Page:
The Hazelwood open-cut coal mine in eastern Victoria continues to burn more than 40 days after fire first engulfed the pit.

The Country Fire Authority on 21 March announced that the northern batters [the incline section of the mine walls] are now safe because the surface flames have been extinguished. They hope to have the southern batters and the mine floor under control in a short period of time.

However, the extent of underground fires, known as “hot spots”, is still unclear. The CFA has handed responsibility for managing the northern batters to GDF Suez, the company whose practices allowed the fire to begin. The CFA plans to hand over management of the southern fire to the company in the coming days.

All is not calm at the power plant. Workers report that that GDF Suez has threatened to sue anyone who slanders the company in relation to the handling of the disaster – which has resulted in the adjacent town of Morwell being covered in smoke, ash and extremely elevated levels of pollutants.

Residents have suffered severe respiratory complaints and there is uncertainty about the long term health consequences of the immense pollution from the fire.

According to a CFA volunteer, who agreed to speak with Red Flag anonymously, CFA command also has told its firefighters not speak to the media about what has transpired at the mine.

“The impression being given is that the fire is out [but] it’s not ... There are still hot spots along the northern, central and southern fires, there is still an untold amount of work required”, he said.

Understandably, people are concerned about authority for the fires being handed back to the company.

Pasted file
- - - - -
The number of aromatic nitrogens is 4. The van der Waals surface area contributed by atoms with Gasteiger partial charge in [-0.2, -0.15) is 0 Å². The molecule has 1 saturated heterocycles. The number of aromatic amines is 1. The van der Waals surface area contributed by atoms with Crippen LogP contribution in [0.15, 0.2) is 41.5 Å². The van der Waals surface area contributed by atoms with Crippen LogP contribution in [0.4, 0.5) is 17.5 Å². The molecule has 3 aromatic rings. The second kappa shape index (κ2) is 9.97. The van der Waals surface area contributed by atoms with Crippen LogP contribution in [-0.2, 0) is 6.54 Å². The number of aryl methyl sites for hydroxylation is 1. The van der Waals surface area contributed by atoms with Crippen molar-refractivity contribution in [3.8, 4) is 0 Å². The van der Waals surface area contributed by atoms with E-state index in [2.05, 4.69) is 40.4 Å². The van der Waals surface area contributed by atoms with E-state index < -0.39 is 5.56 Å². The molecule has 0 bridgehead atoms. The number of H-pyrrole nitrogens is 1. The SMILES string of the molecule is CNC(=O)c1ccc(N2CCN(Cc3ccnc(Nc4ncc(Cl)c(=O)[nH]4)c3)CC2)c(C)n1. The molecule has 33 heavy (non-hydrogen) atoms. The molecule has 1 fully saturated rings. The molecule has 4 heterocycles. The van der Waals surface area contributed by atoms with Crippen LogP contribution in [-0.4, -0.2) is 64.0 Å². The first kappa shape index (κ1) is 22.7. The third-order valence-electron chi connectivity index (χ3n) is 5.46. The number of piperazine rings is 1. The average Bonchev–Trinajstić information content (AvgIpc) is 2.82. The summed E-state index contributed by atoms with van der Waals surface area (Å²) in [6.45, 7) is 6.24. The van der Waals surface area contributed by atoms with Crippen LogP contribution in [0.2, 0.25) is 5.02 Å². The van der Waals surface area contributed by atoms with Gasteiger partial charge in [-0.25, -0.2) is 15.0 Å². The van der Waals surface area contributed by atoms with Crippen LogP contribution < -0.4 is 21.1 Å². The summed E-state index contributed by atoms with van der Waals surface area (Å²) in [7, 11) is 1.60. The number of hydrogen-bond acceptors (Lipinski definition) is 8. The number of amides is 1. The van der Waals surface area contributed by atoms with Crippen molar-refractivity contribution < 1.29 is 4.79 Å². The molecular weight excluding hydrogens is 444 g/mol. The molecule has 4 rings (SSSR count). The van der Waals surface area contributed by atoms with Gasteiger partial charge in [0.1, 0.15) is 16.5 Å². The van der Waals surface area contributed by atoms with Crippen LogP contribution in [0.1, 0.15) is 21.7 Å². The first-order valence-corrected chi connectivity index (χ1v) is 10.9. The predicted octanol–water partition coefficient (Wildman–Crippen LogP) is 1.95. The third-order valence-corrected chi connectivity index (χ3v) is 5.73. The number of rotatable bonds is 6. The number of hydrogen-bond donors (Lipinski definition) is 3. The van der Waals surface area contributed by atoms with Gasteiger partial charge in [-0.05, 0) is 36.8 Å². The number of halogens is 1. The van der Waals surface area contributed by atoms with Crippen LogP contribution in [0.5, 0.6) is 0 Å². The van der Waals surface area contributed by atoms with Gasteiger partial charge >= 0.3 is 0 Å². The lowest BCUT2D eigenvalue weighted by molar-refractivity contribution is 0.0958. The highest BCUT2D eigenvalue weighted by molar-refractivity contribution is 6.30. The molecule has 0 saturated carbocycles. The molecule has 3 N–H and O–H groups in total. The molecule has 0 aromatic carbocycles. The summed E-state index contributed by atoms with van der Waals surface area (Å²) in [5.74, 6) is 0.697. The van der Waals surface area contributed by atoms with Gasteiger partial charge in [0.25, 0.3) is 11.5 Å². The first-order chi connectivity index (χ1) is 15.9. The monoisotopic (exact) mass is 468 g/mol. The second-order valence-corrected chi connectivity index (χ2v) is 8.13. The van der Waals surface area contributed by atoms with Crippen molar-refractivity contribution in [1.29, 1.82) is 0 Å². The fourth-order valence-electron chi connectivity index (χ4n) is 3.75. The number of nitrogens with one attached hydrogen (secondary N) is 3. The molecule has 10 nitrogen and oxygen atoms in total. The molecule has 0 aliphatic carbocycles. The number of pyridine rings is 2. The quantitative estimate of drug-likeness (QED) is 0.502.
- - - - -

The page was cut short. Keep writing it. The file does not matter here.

“The area that they are currently mining was well defended, you couldn’t fault them on how much gear they had set up to prevent fires from starting in the western end of the mine, where they working, where they’re getting the coal from”, said Red Flag’s CFA source.

“In the east, along with the north, the south and the centre, where they’re not mining any more ... there was nothing. Nothing had been done; bugger all. In the areas that they defended and that had the [fire prevention] gear set up there wasn’t a problem. The areas that they pulled the gear out of, there were problems.”

Disused areas of a mine are supposed to be rehabilitated and protected from the threat of a fire taking hold. “You either keep the gear there or you cap the coal seam with a layer of clay or soil so it’s not gonna catch fire, so a fire can run over the top of it, so you can just fight the fire that you’ve got – not a coal fire. But what [the company] did was they left the coal steam open and had no fire preparation ready.”

Despite this negligence, the extent of the disaster has been downplayed. The health of the site workers and the local residents has been endangered so that the world’s largest independent utility company can continue business as usual – making millions of dollars from the coal of Hazelwood Power Station.

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